"The Masonic Empire of Thomas Dunckerley: England to Quebec and the Broad Oceans In-between" - Susan Mitchell Sommers, Professor of History, Saint Vincent College in Latrobe, Pennsylvania

Published on 25 May 2015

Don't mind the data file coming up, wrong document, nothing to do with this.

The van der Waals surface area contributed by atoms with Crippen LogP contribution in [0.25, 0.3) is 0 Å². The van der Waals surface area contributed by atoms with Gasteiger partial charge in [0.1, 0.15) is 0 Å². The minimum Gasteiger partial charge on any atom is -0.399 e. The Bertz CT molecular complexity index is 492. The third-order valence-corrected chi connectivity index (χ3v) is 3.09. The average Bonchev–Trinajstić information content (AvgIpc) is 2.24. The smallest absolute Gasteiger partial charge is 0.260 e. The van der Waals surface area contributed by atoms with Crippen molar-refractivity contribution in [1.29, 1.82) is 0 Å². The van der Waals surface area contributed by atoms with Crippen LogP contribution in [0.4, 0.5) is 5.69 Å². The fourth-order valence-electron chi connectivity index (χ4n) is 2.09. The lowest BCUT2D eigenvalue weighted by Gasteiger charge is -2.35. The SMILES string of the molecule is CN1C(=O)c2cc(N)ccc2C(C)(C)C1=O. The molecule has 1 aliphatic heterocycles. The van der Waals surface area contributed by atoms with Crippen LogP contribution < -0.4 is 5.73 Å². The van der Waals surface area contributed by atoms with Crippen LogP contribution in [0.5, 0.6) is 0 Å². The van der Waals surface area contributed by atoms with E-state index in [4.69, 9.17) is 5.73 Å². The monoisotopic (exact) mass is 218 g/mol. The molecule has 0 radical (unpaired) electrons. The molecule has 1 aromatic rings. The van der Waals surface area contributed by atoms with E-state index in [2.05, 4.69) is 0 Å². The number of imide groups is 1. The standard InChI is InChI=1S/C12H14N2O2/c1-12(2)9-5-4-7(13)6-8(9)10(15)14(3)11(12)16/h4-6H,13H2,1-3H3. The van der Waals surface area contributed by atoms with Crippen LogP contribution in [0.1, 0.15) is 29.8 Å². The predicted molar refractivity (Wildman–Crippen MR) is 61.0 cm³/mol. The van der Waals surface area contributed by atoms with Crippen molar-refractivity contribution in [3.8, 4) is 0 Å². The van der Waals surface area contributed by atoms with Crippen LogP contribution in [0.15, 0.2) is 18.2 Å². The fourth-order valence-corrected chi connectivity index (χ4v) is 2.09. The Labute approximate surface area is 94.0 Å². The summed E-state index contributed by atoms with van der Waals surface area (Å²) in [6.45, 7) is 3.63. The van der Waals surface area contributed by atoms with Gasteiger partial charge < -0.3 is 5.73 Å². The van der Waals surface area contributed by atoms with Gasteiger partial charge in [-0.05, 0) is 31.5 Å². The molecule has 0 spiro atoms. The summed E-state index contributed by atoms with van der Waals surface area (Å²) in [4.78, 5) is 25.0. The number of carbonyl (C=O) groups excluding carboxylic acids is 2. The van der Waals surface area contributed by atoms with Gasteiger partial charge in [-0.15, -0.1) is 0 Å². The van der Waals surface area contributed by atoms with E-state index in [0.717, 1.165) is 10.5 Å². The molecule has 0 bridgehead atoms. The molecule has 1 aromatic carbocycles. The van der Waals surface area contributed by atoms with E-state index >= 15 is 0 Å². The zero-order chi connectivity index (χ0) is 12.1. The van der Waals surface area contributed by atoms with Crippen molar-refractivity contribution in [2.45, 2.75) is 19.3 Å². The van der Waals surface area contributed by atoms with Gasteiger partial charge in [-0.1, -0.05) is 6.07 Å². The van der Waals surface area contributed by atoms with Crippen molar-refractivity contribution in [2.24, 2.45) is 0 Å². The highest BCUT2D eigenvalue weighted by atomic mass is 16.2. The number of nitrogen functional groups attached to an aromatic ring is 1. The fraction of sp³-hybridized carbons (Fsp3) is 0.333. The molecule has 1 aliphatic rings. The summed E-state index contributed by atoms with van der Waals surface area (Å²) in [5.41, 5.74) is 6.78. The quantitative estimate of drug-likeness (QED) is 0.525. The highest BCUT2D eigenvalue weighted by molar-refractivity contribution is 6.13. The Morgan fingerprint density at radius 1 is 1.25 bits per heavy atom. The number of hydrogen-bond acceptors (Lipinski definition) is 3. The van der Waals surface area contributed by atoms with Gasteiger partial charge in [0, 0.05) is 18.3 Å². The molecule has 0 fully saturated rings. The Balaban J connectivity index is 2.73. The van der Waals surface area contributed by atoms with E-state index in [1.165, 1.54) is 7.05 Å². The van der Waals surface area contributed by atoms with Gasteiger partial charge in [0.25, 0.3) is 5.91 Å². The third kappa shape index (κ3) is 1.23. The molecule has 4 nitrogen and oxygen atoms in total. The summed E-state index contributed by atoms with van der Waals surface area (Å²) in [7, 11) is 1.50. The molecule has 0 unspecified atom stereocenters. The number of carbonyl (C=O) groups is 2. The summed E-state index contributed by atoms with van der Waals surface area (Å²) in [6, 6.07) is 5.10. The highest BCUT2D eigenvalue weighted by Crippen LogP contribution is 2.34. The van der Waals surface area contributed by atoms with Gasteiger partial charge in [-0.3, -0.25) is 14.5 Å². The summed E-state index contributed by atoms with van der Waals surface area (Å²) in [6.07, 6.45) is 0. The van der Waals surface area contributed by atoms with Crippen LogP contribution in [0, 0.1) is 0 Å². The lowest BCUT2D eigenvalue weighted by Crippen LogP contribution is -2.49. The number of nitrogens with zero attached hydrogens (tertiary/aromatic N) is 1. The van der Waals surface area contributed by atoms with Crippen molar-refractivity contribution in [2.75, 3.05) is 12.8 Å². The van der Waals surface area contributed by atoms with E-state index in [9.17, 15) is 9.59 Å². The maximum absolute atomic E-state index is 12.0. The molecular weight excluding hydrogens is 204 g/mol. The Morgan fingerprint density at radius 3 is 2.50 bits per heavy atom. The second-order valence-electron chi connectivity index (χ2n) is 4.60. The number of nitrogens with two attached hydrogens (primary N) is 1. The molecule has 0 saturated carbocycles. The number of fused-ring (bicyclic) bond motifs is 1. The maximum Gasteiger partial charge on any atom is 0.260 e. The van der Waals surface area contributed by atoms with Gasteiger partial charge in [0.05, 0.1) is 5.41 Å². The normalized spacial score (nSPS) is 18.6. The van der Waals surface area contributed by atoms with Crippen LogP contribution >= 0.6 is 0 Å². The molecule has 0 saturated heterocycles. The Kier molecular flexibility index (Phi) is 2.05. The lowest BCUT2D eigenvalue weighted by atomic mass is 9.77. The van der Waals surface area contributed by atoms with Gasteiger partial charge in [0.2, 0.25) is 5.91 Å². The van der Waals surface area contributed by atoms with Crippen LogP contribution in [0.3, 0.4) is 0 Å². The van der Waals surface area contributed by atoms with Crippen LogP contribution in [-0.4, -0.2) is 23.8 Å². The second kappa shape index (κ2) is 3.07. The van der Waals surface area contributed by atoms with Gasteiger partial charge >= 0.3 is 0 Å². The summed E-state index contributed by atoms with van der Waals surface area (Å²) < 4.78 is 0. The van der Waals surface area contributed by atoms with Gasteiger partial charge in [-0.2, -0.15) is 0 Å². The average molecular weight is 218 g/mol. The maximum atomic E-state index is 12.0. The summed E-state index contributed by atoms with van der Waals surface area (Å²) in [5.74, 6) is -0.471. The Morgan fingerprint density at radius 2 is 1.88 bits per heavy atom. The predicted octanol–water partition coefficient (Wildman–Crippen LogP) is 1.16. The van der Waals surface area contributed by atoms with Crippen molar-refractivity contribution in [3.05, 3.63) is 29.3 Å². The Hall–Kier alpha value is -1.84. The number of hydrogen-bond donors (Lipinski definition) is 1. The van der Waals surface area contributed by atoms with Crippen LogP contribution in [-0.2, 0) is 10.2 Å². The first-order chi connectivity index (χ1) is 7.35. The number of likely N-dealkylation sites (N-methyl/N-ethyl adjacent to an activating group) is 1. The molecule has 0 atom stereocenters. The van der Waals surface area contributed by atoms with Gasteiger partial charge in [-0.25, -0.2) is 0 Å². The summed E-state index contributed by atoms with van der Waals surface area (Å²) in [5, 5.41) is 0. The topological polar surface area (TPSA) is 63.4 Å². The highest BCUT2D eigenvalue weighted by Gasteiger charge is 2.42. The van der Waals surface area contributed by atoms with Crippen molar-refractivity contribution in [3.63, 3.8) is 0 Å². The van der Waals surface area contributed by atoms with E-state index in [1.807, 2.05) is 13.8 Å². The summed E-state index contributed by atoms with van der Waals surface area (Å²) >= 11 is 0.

The subject of this lecture, Thomas Dunckerley (c.1720-1795), cuts a swath through late 18th-century English Freemasonry. As the very active Provincial Grand Master of eight Masonic Provinces in southern England, he set an important example by building up the provincial organization of the Grand Lodge, establishing a model of local governance that has influenced provincial Freemasonry to the present day. Dunckerley was also a great Masonic innovator, taking a leading part in the integration of the Royal Arch into the activities of the Moderns Grand Lodge, and presiding over Royal Arch Masonry in 11 counties. Dunckerley enthusiastically promoted the English Knights Templar and Royal Ark Masons, serving as the first Grand Master (or its equivalent) of both organizations. In the 1760s Dunckerley pioneered “sea” Masonry, establishing a number of lodges on ships at sea, using his personal warrants. There is evidence he even toyed with the idea of establishing an English Adoptive Rite for women, to be headed by his wife, “Sister” Hannah Dunckerley. What all this activity points to is the creation of a Masonic “empire” of sorts, one that crossed rites and degrees, and reached from the Mediterranean to Quebec. The lecture explores Dunckerley’s innovations, and highlights his ongoing involvement with Freemasonry in Canada, which had as its focal point the bitter rivalry between the Ancient and Modern Grand Lodges of England.

 


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